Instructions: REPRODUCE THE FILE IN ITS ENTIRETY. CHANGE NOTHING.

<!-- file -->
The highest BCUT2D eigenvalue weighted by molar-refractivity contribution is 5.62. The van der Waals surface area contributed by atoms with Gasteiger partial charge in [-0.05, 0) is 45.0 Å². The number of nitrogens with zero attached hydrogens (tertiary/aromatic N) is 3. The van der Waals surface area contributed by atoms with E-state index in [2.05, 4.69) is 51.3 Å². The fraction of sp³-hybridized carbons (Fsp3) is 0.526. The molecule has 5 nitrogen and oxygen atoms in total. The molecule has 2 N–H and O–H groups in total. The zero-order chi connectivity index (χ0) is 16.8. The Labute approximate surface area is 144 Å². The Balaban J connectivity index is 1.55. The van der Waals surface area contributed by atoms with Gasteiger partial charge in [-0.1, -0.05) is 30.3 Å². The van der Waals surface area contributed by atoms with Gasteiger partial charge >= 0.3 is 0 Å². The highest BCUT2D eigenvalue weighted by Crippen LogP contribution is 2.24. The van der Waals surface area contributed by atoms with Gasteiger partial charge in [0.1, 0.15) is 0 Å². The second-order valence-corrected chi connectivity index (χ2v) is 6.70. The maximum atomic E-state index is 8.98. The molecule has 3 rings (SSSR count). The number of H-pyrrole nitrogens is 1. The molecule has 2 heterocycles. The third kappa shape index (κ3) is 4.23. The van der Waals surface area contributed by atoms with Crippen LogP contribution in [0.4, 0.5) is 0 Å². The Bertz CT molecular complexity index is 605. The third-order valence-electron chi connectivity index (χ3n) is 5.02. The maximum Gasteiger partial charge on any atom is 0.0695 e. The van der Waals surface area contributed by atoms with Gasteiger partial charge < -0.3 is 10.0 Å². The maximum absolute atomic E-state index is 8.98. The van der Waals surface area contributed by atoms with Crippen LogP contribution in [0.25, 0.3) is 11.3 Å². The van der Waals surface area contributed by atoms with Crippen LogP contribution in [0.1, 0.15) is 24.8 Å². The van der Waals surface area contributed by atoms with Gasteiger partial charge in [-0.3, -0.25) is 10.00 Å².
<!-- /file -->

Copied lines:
The highest BCUT2D eigenvalue weighted by molar-refractivity contribution is 5.62. The van der Waals surface area contributed by atoms with Gasteiger partial charge in [-0.05, 0) is 45.0 Å². The number of nitrogens with zero attached hydrogens (tertiary/aromatic N) is 3. The van der Waals surface area contributed by atoms with E-state index in [2.05, 4.69) is 51.3 Å². The fraction of sp³-hybridized carbons (Fsp3) is 0.526. The molecule has 5 nitrogen and oxygen atoms in total. The molecule has 2 N–H and O–H groups in total. The zero-order chi connectivity index (χ0) is 16.8. The Labute approximate surface area is 144 Å². The Balaban J connectivity index is 1.55. The van der Waals surface area contributed by atoms with Gasteiger partial charge in [-0.1, -0.05) is 30.3 Å². The van der Waals surface area contributed by atoms with Gasteiger partial charge >= 0.3 is 0 Å². The highest BCUT2D eigenvalue weighted by Crippen LogP contribution is 2.24. The van der Waals surface area contributed by atoms with Gasteiger partial charge in [0.1, 0.15) is 0 Å². The second-order valence-corrected chi connectivity index (χ2v) is 6.70. The maximum atomic E-state index is 8.98. The molecule has 3 rings (SSSR count). The number of H-pyrrole nitrogens is 1. The molecule has 2 heterocycles. The third kappa shape index (κ3) is 4.23. The van der Waals surface area contributed by atoms with Crippen LogP contribution in [0.4, 0.5) is 0 Å². The Bertz CT molecular complexity index is 605. The third-order valence-electron chi connectivity index (χ3n) is 5.02. The maximum Gasteiger partial charge on any atom is 0.0695 e. The van der Waals surface area contributed by atoms with Gasteiger partial charge < -0.3 is 10.0 Å². The maximum absolute atomic E-state index is 8.98. The van der Waals surface area contributed by atoms with Crippen LogP contribution in [0.25, 0.3) is 11.3 Å². The van der Waals surface area contributed by atoms with Crippen LogP contribution in [0.1, 0.15) is 24.8 Å². The van der Waals surface area contributed by atoms with Gasteiger partial charge in [-0.3, -0.25) is 10.00 Å².